Why Ancient Roman concrete lasts for millennia but ours crumbles in decades
Scientists solve the mystery of why 2000-year-old Roman concrete still stands strong.
Scientists resolved the mystery of why coastal structures built by ancient Romans 2,000 years ago are still standing. The concrete used by Roman builders in piers and harbors was made in such a way that it grew even stronger over time. Modern concrete, by comparison, tends to decay in just decades when exposed to saltwater. These findings could have an important role to play as many communities worldwide brace for rising sea levels.
Romans created concrete by mixing volcanic ash, quicklime and chunks of volcanic rock. Even though they figured out the ingredients, scientists still didn’t know the recipe. How did the Romans manage to make the concrete so long-lasting? The key turned out to be in the chemical reaction caused by the addition of seawater.
The Roman concrete was made to interact with its environment, as opposed to modern concrete which stays inert and gets damaged over time. Seawater is the reason why the mixture gets stronger. As seawater reacts with volcanic material, new minerals are created that reinforce the concrete.
Researchers, led by University of Utah geologist Marie Jackson, looked at the microscopic structures of Roman concrete samples by subjecting them to numerous spectroscopic tests and imaging techniques. The tests showed a rare reaction took place that spurred the growth of aluminous tobermorite crystals. Further geology detective work proved that the crystals were formed when seawater percolated through the little cracks in the Roman concrete, reacting to the mineral phillipsite, found in volcanic rock.
Jackson expressed her admiration for the genius of the Romans -
Structures like the Pantheon and Trajan’s Markets in Rome were also built with this kind of concrete.
Roman author Pliny the Elder, who wrote the ancient world’s famous science tract “Natural History” once praised Roman concrete, writing “that as soon as it comes into contact with the waves of the sea and is submerged becomes a single stone mass, impregnable to the waves."
Indeed, that’s proven to be true. Jackson is now working on recreating Roman concrete using seawater in San Francisco. This work might prove useful in building longer-lasting and stronger sea walls - a fact of growing importance. A study by European scientists predicts the costs of new coastal reinforcements will reach as high as $71 billion per year during the 21st century. Without them, coastal flooding will lead to trillions of dollars in damages.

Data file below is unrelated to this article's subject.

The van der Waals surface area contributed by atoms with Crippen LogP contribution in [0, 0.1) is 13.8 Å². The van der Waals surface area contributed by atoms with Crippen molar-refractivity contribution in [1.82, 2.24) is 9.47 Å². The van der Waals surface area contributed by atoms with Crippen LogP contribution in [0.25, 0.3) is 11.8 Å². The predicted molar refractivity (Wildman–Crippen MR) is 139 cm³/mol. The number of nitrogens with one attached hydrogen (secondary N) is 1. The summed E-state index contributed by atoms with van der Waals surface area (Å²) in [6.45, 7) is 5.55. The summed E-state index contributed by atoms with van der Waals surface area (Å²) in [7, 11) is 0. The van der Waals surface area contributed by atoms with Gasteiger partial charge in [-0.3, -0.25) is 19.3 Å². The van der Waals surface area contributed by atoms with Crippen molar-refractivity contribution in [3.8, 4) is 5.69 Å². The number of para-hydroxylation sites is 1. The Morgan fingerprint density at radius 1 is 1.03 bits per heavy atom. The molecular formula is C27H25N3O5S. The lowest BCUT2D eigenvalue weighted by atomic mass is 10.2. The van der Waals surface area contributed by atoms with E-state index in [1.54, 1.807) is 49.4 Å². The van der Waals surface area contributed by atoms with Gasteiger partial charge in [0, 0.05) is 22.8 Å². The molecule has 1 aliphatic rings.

Check out this video from the University of Utah on how seawater strengthens Roman concrete:
Read the study in American Mineralogist.
Lumina Foundation is partnering with Big Think to unearth the next large-scale, rapid innovation in post-high school education. Enter the competition here!
Good science is sometimes trumped by the craving for a "big splash."
- Scientists strive to earn credit from their peers, for grants from federal agencies, and so a lot of the decisions that they make are strategic in nature. They're encouraged to publish exciting new findings that demonstrate some new phenomenon that we have never seen before.
- This professional pressure can affect their decision-making — to get acclaim they may actually make science worse. That is, a scientist might commit fraud if he thinks he can get away with it or a scientist might rush a result out of the door even though it hasn't been completely verified in order to beat the competition.
- On top of the acclaim of their peers, scientists — with the increasing popularity of science journalism — are starting to be rewarded for doing things that the public is interested in. The good side of this is that the research is more likely to have a public impact, rather than be esoteric. The bad side? To make a "big splash" a scientist may push a study or article that doesn't exemplify good science.
Moans, groans, and gripes release stress hormones in the brain.
Could you give up complaining for a whole month? That's the crux of this interesting piece by Jessica Hullinger over at Fast Company. Hullinger explores the reasons why humans are so predisposed to griping and why, despite these predispositions, we should all try to complain less. As for no complaining for a month, that was the goal for people enrolled in the Complaint Restraint project.
Participants sought to go the entirety of February without so much as a moan, groan, or bellyache.
Two space agencies plan missions to deflect an asteroid.
- NASA and the European Space Agency (ESA) are working together on missions to a binary asteroid system.
- The DART and Hera missions will attempt to deflect and study the asteroid Didymoon.
- A planetary defense system is important in preventing large-scale catastrophes.
SMARTER FASTER trademarks owned by The Big Think, Inc. All rights reserved.